Ohio Just Passed New Guidelines for Prescribing Pain Medication

These Are Ohio’s New Guidelines for Prescribing Pain Medication

People around the country are talking about Ohio’s new guidelines for prescribing pain medications. Owing to the opiate addiction crisis in the state, Ohio has taken steps to create new guidelines for prescribing pain medication that has been recommended by the state’s healthcare regulatory boards. The state hopes that by working closely with healthcare providers, it can tamp down on addictions to pain medications that plague many individuals statewide. Ohio narcotic prescribing laws are strict but still offer healthcare providers some flexibility to help their patients effectively manage pain.

New Guidelines for Prescribing Pain Medication in Ohio

Each year, Ohio invests roughly one billion dollars to fight drug addiction and abuse. It has now enlisted the help of its medical boards to create new Ohio pain management law that promises to help reduce the opioid epidemic sweeping the state. These guidelines for prescribing pain medication are effective as of August 31, 2017. The rules are designed in association with prescriptions that are issued to treat acute pain. The state hopes that these new guidelines will lead to the reduction of more than 100 million opiate doses each year.

Highlights of Ohio Narcotic Prescribing Laws

When it comes to prescribing opiate drugs to treat acute pain, healthcare providers can offer no more than seven days of an opiate narcotic for adult patients. Healthcare providers can prescribe minors no more than five days of an opiate drug. The new Ohio pain management law does offer some flexibility, however, as it allows healthcare providers to prescribe opiate-based pain medications that exceed these limits as long as they list a medical reason on their patient’s official medical record.

Without this official reason, the healthcare provider is prohibited from deviating from the prescribing limits. These guidelines for prescribing pain medication do not apply to opioid drugs that are prescribed for patients with cancer or who are receiving palliative care or end-of-life hospice care. These limits do not apply to the medication-assisted treatment for patients suffering from addiction.

Enforcing the New Ohio Pain Management Law

Ohio is mandating that prescribers include their diagnosis or a medical code for a procedure along with their prescription for every controlled substance. This data will be entered into the state’s monitoring program known as OARRS. Healthcare providers who deviate from these guidelines are subject to penalties by the state medical board. The state is also urging prescribers to use the OARRS program to check that patients aren’t “doctor shopping” in order to procure opiate prescriptions. By monitoring patients, doctors can learn about any other controlled substances the patient may have obtained and why.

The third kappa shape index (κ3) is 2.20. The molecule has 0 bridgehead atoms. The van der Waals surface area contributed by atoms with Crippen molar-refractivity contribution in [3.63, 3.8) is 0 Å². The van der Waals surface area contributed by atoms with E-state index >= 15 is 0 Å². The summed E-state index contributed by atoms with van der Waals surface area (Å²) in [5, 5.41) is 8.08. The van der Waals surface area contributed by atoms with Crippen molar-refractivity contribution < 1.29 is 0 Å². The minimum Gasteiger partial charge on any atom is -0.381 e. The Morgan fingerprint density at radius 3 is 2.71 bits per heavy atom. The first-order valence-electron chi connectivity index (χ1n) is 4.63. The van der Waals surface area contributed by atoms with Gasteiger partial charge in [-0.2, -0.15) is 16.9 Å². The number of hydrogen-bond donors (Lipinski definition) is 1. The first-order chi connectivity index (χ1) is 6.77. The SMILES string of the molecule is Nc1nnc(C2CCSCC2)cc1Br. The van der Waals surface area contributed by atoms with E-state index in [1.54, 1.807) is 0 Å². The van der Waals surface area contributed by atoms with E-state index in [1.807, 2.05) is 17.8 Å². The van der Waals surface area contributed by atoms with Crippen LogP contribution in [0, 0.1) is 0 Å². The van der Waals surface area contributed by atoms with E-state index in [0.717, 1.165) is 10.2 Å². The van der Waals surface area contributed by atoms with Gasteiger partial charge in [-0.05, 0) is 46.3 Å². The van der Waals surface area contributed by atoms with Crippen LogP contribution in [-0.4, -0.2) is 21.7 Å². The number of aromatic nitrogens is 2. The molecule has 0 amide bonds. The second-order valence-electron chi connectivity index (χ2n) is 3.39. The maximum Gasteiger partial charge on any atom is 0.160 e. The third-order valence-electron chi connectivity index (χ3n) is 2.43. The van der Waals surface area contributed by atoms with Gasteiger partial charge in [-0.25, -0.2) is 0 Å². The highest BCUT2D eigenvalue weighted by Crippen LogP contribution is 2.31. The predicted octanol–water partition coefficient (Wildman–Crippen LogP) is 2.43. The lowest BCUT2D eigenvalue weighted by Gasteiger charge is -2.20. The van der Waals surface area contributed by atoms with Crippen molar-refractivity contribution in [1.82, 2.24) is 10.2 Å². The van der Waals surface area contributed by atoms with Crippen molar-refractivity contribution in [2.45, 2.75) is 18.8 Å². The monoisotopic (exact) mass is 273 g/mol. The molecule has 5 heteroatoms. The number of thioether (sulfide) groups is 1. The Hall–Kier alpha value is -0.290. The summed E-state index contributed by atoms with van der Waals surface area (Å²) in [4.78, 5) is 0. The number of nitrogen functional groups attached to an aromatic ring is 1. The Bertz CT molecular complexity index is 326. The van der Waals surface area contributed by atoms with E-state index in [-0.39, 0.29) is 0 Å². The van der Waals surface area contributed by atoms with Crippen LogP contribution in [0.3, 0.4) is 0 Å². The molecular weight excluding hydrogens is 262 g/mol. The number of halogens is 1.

Reducing Opiate Addiction

Ohio is committed to working with healthcare providers to reduce opiate addictions throughout the state. Already, the state has witnessed an increase in physicians’ use of the OARRS system to the tune of millions. The state hopes that its prescribing limits will prevent patients from becoming addicted to these powerful drugs.

Prior to the limits, doctors had the ability to prescribe opiates for a thirty-day window. Many patients simply do not require that amount of medication. Because there is no way to determine what patients may begin to abuse these medications and become addicted to them, the limits will help prevent abuse from occurring in the first place. Healthcare providers can still surpass the limits if patients truly require more medication so long as they provide documentation on the patients’ medical records.

Suffering from an addiction to opioid takes its toll on an individual’s mental and physical health. Drug addiction can tear families apart, ruin careers, and lead to serious financial and even legal trouble. WhiteSands Treatment helps addiction sufferers learn to manage this disease. Many states, including Florida, will be closely watching Ohio as its new pain management laws take effect. Their success may lead to similar legislation for other states combating the opioid epidemic.

Sources:

http://mha.ohio.gov/Portals/0/assets/Initiatives/GCOAT/AcutePrescribingLimits_FINAL.pdf

http://mha.ohio.gov/Portals/0/Acute%20Prescriber%20Guidelines%20FINAL%20PRINT.pdf

http://optometry.ohio.gov/pdfs/4%20Website%20-%20Acute%20Opioid%20Prescribing%20News%20Release.pdf

If you or a loved one needs help with abuse and/or treatment, please call the WhiteSands Treatment at (877) 855-3470. Our addiction specialists can assess your recovery needs and help you get the addiction treatment that provides the best chance for your long-term recovery.

About the Author

is a proud alumni member of WhiteSands Treatment. After living a life of chaos, destruction and constant let downs, Mark was able to make a complete turnaround that sparked a new way of life. He is serious about his recovery along with helping others. At WhiteSands Treatment, we offer support to you in your homes or when you are out living in your daily lives.